Congress Turns Its Attention to the State Wireless Tax Burden
What do the National Governors Association, the National Conference of State Legislatures, the National Black Caucus of State Legislators and the American Legislative Exchange Council have in common? These groups all oppose excessive and discriminatory taxes on the wireless goods and services that Americans rely on to contact employers, stay in touch with loved ones, and access emergency services. And now Congress is taking a serious look into the matter.
Americans today are more reliant on wireless services than ever before. Mywireless.org’s annual survey results reveal that over half of respondents age 18-29 are wireless-only consumers. In fact, 43% of respondents feel their wireless phone service is more important than broadband Internet or cable television service and 78% believe wireless services to be an integral part of their daily lives.
Wireless consumers—now over 90 percent of Americans—currently face a combined federal, state and local tax burden averaging over 17%, with consumers in 46 states and the District of Columbia paying more in wireless taxes and fees than in general sales taxes. For over a decade, the groups listed above and others have called for fairer and simpler taxes and fees on wireless devices and services. However, poor policy decisions of the past eleven years have led to rapid increases in costs for wireless as taxes and fees increased three times faster than those on general goods and services.
These taxes and fees have hit some areas, such as Baltimore, very hard. In 2004, Baltimore imposed a $3.50 per line per month charge on city residents. Six years later, the city council increased the fee to $4.00. Consumers didn’t have much relief in other jurisdictions; nearby Montgomery County, Maryland increased its wireless fee from $2.00 to $3.50. While this combination of taxes and fees significantly increases the cost of service for all consumers, low income users are disproportionately impacted.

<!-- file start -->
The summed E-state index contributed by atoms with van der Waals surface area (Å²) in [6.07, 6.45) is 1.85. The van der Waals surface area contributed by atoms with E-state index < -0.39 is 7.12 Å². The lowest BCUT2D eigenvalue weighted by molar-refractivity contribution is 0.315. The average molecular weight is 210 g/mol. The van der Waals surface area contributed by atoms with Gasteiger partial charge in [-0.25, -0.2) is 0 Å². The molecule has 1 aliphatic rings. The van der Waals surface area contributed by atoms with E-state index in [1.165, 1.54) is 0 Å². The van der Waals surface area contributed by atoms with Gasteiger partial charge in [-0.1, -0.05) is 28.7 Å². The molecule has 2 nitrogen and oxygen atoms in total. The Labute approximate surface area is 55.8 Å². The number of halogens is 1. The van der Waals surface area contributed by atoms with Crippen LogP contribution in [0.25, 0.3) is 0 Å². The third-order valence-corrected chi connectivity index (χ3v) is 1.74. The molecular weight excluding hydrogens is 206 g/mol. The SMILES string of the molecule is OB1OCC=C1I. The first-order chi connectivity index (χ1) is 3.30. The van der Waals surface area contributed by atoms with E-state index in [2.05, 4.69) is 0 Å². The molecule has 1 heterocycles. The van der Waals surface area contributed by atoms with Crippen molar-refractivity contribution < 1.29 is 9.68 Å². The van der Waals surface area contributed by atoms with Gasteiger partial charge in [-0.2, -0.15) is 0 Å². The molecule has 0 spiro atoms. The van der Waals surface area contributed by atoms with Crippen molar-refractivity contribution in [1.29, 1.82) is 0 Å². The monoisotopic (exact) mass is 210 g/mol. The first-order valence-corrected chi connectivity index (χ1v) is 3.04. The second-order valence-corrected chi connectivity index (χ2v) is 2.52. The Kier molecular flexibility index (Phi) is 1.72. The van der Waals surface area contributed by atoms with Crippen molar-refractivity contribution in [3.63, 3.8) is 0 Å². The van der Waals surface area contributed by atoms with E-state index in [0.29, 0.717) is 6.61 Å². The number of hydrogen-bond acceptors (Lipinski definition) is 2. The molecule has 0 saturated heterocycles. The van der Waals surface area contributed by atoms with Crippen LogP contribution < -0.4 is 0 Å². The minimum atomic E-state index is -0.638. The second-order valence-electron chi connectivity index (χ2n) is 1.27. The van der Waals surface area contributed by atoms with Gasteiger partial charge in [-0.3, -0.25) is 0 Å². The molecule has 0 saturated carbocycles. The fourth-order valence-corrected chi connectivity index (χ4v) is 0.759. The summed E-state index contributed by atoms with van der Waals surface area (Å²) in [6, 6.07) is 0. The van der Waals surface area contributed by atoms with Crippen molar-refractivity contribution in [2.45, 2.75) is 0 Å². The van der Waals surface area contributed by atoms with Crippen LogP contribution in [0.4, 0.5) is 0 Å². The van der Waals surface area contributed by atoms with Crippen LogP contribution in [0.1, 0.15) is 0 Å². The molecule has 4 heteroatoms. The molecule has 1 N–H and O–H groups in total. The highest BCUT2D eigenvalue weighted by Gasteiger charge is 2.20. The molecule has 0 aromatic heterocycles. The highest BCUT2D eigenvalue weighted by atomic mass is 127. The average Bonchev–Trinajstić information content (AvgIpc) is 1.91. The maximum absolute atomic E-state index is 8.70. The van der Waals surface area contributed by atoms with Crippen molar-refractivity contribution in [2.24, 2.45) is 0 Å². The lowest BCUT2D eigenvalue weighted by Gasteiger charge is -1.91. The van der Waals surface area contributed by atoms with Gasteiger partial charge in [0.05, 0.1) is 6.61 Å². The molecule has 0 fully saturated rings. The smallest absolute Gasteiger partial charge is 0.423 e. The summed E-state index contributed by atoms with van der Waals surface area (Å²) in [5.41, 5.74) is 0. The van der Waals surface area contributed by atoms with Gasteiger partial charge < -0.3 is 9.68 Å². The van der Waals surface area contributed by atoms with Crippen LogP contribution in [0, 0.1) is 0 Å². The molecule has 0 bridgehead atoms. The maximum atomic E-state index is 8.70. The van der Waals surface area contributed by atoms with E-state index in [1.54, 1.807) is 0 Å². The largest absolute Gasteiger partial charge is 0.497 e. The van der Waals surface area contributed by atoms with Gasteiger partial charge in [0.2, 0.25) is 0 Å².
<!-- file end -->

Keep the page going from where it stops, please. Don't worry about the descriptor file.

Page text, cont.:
Wireless is no longer a luxury for the wealthy, but rather a necessity for all. Nearly all businesses and individuals rely on wireless service for routine activities and studies show that low-income families actually spend more of their disposable income on wireless services than middle and high-income families. These regressive wireless taxes apply regardless of how much a customer pays per month, making it more difficult for low-income families who cannot afford the high fees.
The total wireless tax rate in Baltimore stands alarmingly high at 26.76%, a taxation rate well over four times the general business tax rate. Unfortunately, Baltimore isn’t alone in suffering from excessive and discriminatory wireless taxes and fees; from Los Angeles to New York City and from Chicago to Dallas, nearly half of the states face double-digit state and local taxes and fees on wireless services.
With Americans increasingly relying on wireless as their primary telecommunications service, it is ever more important for policymakers to not adopt policies that might discourage the use of wireless services and hinder investment in the sector. The Exchange Council seeks a fair and reasonable tax regime that encourages growth in adoption of mobile broadband services. To this end, the Exchange Council believes the states should heed the call to adopt policies preventing any new and discriminatory taxes on the wireless technologies essential for Americans’ daily lives.